From the Metropolitan Museum of Art, New York, USA:
The arrival of spring in Arles in 1888 found Van Gogh "in a fury of work." As he wrote to his brother Theo, "the trees are in blossom and I would like to do a Provençal orchard of tremendous gaiety." Between late March and late April, the artist dedicated fourteen canvases to the subject, working in a range of sizes, formats, and styles. This composition, dominated by the angular, elongated branches of the budding trees, attests to Van Gogh’s admiration for Japanese prints. His inclusion of the scythe and rake makes this one of only two orchard paintings to hint at a human presence.
To Theo van Gogh. Nuenen, on or about Friday, 22 May 1885.
My dear Theo,
Many thanks for your letter and for the 50 francs enclosed, which was very welcome to me this month in particular, what with the move. I think that I’ll save a very great deal of time in the long run by living in the studio, since I’ll be able to get started first thing in the morning, for instance, whereas the way it was at home I couldn’t do anything. I’ve been slogging away at drawings these last few days. The old tower in the fields is being demolished. There was a sale of woodwork and slates and old iron, including the cross. I’ve finished a watercolour of it in the manner of that timber sale, but better, I think. I also had a second large watercolour of the churchyard, which has so far been a failure. But still, I have a very good idea of what I want in it — and perhaps I’ll now get what I mean on the third sheet of paper. And if not, then not. I’ve just now sponged out the two failures, but I’m going to try it once more. If you want, though, you can have the one of the sale.
Then I’m working on a large study of a cottage in the evening.
And about 6 heads.
One thing and another was the reason I didn’t send you confirmation of the receipt of your letter before.
I’m working as hard as I can because I’m thinking of going to see the Antwerp exhibition sometime with that friend of mine in Eindhoven, if I can manage it. And then I’d want to take some work with me so as to do something more with it there if possible. I’m longing to hear whether Mr Portier has seen the potato eaters.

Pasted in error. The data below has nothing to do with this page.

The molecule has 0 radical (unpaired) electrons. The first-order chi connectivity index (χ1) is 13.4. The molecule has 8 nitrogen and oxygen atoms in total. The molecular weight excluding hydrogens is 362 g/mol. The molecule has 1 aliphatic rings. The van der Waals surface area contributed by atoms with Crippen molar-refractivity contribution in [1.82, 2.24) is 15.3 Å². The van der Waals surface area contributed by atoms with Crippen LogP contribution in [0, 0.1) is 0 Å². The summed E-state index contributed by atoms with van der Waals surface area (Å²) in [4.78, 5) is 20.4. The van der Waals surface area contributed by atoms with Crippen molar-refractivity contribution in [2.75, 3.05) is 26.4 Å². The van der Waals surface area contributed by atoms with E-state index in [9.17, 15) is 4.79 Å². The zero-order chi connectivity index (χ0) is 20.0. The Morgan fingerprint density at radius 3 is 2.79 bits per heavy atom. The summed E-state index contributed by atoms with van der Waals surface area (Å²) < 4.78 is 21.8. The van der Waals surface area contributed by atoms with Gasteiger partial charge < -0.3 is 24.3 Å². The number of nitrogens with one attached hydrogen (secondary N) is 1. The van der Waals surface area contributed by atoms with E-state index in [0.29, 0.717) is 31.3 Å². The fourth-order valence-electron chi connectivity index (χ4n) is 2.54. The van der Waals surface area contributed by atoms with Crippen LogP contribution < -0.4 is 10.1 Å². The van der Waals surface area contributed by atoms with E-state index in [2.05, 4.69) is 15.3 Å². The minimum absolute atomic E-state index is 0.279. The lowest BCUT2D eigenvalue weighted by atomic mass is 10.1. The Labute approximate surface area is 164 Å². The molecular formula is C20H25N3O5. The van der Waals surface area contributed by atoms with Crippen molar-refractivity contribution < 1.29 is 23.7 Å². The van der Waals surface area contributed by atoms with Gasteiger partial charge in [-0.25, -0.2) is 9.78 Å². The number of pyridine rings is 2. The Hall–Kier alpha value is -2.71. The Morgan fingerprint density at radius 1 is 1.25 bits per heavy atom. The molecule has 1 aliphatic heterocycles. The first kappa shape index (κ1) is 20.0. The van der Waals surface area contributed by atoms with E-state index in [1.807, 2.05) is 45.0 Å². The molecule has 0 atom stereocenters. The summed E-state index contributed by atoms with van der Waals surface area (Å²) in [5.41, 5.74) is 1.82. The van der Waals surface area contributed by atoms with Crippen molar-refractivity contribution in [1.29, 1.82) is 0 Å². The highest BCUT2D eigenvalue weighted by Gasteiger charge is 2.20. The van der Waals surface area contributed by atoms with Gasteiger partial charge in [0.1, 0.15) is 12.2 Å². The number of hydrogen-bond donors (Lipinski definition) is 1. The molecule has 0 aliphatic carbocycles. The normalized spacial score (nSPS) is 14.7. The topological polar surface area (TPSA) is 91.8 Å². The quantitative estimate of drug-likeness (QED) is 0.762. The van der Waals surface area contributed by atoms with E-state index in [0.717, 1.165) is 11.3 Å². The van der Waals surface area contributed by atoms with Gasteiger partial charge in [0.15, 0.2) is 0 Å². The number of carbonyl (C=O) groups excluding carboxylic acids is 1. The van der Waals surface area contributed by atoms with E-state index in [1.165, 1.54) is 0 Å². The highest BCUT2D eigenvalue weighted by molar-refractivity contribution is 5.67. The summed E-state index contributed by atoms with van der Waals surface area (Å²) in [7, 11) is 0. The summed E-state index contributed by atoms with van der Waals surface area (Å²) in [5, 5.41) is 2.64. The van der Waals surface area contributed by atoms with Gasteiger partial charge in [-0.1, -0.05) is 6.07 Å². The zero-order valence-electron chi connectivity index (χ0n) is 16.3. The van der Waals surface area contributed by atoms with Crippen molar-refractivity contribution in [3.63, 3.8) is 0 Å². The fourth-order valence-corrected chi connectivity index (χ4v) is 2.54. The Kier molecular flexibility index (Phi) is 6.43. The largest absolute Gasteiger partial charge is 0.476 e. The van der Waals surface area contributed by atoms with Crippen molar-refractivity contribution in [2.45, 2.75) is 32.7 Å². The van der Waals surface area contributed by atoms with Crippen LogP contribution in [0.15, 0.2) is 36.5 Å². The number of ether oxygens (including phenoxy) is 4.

What you say about the figures is true, that as figures they aren’t like the heads are. I’ve therefore thought about starting it very differently, that is tackling it from the torsos instead of from the heads.
But then it would have become something altogether different.
As to sitting, though, don’t forget that these people certainly don’t sit on chairs like in one of Duval’s cafés, say.
The finest thing I saw was that the woman was simply kneeling — that’s in the first sketch that I sent you.
But anyway, it’s simply painted the way it’s painted, and we’ll do it again sometime — and then certainly not the same. The last few days I’ve also been busy drawing little figures. Thanks, too, for the No. of Le Temps you sent with Paul Mantz’s article about the Salon. I haven’t seen such a good article in a long time. I think it uncommonly good — the opening sentences — the painting of those Laplanders in their dark hut, who see the sun rise after the long winter night — how in art one also sits waiting for light.
Then immediately afterwards his reference to Millet, who has certainly given new light — ‘and who remains’.
Then pointing to Lhermitte as Millet’s successor — I think all of it manly language, and outstanding in accuracy and broad view. Except I think it a shame that he calls Roll ‘a beginner’ — for that’s to denigrate him, and Roll has already made so many fine things and is — matchless.